One Millennial's View of America's Energy Industry
Posted August 10, 2018
As a Millennial with unruly hair who hikes and fishes through national parks, few could have expected me to work for the natural gas and oil industry. But three months ago, I started at the American Petroleum Institute (API) as an intern. It would be generous to say I had any knowledge of the industry when I arrived, but during my time at API I have been able to see and experience a new perspective of natural gas and oil.
The week I began work, I was sitting in my friends’ apartment talking to them about my internship. When I told them where I was working, they were shocked. They wondered why I would ever choose API over my other options with education foundations, and they proceeded to describe for me their less-than-positive opinions about the natural gas and oil industry.
While this small group of Millennials isn’t the voice for entire generations, my friends’ concerns mirrored in the results of a survey published last year by EY, in which most Millennials and Gen Z’s described industry careers as unstable, blue-collar, difficult and dangerous. Teens, especially, told EY that oil companies don’ t care about what’s best for their generation.
It’s hard to pinpoint which of the many generational influences has given us Millennials these misconceptions, but what the data shows is that Millennials and Gen Z’s tend to steer away from the industry. Many members of our generation are looking to work in industries that they consider to be clean, innovative, and high-tech, and most don’t see natural gas and oil that way. What I’ve seen has been quite a different picture from the one that has been painted for our generation.
My impression is that natural gas and oil not only has plenty of lucrative opportunities for Millennials and Gen Z’s but needs us to lead the industry into the future. The United States has grown into the world leader in natural gas and oil production — and it keeps growing. Jobs are consistently being added.
In addition to this rapid growth, in the next seven to 10 years there is an expected “crew change” where many current industry professionals are expected to retire, leaving a wide-open door for those who are looking in the right place. This industry is offering a well full of opportunity that millions of Millennials and Gen Z’s could miss.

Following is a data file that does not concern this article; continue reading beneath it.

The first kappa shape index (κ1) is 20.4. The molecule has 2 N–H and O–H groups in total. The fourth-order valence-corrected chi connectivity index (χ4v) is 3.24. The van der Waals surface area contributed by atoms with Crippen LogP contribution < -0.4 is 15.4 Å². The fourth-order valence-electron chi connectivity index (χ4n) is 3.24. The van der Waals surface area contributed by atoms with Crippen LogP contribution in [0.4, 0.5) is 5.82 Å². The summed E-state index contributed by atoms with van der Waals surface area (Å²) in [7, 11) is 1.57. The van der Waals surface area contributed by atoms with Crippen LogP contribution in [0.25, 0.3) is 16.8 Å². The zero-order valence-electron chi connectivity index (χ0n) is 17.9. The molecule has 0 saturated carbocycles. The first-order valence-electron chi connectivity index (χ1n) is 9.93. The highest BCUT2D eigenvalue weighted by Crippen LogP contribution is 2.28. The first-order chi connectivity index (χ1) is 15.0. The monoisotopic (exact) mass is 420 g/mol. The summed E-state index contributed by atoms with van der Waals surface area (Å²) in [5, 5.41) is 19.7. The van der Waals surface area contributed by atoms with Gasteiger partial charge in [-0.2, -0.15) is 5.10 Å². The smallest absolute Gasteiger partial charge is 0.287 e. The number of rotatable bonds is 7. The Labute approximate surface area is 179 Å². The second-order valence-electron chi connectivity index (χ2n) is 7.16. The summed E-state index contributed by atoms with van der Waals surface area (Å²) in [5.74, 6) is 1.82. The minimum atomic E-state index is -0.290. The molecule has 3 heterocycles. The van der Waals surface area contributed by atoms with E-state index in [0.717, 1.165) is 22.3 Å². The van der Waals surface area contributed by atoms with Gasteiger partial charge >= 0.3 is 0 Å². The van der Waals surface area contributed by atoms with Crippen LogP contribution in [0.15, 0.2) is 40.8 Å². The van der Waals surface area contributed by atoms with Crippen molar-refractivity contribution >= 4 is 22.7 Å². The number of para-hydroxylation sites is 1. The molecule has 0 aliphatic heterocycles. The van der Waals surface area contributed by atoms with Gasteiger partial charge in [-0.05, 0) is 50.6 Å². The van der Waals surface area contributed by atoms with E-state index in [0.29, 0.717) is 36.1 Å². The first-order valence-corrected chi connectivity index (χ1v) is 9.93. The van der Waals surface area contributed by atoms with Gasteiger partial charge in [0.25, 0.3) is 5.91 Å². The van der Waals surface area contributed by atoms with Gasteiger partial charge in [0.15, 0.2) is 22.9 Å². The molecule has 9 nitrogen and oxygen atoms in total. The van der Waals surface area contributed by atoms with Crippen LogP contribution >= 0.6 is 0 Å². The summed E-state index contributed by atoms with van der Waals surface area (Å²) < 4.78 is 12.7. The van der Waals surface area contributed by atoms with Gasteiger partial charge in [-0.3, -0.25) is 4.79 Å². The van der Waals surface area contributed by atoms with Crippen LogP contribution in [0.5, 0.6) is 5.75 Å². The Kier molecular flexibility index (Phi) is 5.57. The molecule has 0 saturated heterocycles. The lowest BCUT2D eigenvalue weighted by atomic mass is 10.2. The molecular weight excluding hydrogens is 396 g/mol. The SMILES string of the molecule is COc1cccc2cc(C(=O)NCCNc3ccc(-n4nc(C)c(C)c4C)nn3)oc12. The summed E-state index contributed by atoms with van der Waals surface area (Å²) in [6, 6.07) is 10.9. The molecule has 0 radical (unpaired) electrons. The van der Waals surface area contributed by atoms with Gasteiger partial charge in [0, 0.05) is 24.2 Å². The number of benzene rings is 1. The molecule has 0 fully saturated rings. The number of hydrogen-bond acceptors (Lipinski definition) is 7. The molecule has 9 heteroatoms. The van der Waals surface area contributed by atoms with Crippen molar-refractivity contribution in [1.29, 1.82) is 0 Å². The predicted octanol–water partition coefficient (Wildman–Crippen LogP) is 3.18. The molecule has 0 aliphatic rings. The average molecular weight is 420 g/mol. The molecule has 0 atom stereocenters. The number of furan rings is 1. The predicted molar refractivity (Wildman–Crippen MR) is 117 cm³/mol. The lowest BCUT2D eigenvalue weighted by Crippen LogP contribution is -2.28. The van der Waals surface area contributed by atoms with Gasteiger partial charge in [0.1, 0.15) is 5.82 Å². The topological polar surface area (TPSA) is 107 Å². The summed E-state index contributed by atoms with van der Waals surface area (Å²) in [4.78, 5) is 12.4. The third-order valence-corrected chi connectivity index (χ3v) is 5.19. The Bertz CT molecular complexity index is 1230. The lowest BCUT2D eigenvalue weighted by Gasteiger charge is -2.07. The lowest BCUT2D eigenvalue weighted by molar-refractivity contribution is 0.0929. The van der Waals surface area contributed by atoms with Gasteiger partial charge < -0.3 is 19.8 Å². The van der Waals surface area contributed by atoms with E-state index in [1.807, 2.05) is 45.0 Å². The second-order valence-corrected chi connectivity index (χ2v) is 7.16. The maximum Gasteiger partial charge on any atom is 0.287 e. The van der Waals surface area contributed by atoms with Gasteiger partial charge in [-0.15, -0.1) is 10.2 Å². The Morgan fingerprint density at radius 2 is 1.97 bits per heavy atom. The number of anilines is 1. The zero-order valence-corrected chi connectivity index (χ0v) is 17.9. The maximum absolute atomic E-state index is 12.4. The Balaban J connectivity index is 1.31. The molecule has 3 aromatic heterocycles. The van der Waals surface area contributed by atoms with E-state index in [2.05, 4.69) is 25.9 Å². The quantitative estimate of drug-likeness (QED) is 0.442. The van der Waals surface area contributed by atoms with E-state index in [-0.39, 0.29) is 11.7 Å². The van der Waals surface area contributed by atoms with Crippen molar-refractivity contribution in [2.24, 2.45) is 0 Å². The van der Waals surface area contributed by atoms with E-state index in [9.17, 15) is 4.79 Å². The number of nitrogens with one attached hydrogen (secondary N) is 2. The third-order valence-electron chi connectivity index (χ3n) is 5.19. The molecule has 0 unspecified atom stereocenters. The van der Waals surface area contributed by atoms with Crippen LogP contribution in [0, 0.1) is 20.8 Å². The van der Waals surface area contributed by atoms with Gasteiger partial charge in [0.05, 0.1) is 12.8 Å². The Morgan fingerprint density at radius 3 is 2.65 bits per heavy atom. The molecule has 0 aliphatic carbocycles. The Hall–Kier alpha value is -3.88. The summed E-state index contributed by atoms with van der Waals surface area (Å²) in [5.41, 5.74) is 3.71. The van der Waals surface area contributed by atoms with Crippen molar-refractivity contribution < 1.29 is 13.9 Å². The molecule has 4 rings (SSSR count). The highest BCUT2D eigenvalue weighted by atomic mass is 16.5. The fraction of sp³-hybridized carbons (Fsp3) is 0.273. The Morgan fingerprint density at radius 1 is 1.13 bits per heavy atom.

This is important because it’s getting harder and harder for new college graduates to find good stable jobs. I have many friends with college degrees who are forced to work in coffee shops or data entry to make ends meet. This isn’t because a lack of good jobs, but because we aren’t looking in the right places. But once we fight through the cloud of misconceptions about the natural gas and oil industry we will find a gold mine of opportunities.
Whether you’re educated in the STEM fields or, like me, are educated in liberal arts, there are plenty jobs with natural gas and oil — jobs of all kinds and not just blue-collar jobs. There’s opportunity for engineers, environment and conservation specialists, computer techs, communicators and more.
Since I started at API three months ago, three other millennials were hired just within my department. The industry has proven to me countless times that it values the innovative and progressive nature of our generations. Time and time again, I have seen veteran employees seek the insight of young employees. Once, they even brought in groups of college students to hear their ideas. The industry has shown that it’s committed to change and progress, but if we don’t take the helm, then we won’t be able to steer the ship.
I was only here for a moment, but if this moment is any indication of what the industry is doing then the future is in good hands. But these hands are getting ready to pass the torch, and they are looking for people to take it.
We as a generation need to put our preconceptions aside and realize that this isn’t our daddy’s energy, it’s ours.
About The Author
Brian Sanders-Smith is an intern for the American Petroleum Institute. He is also a student at the University of Utah, where he is studying communications and sociology. Before he began his education, Brian spent two years supervising volunteer efforts in Portland, Oregon, and teaching in Tanzania. Brian loves to travel and has been to over 25 countries.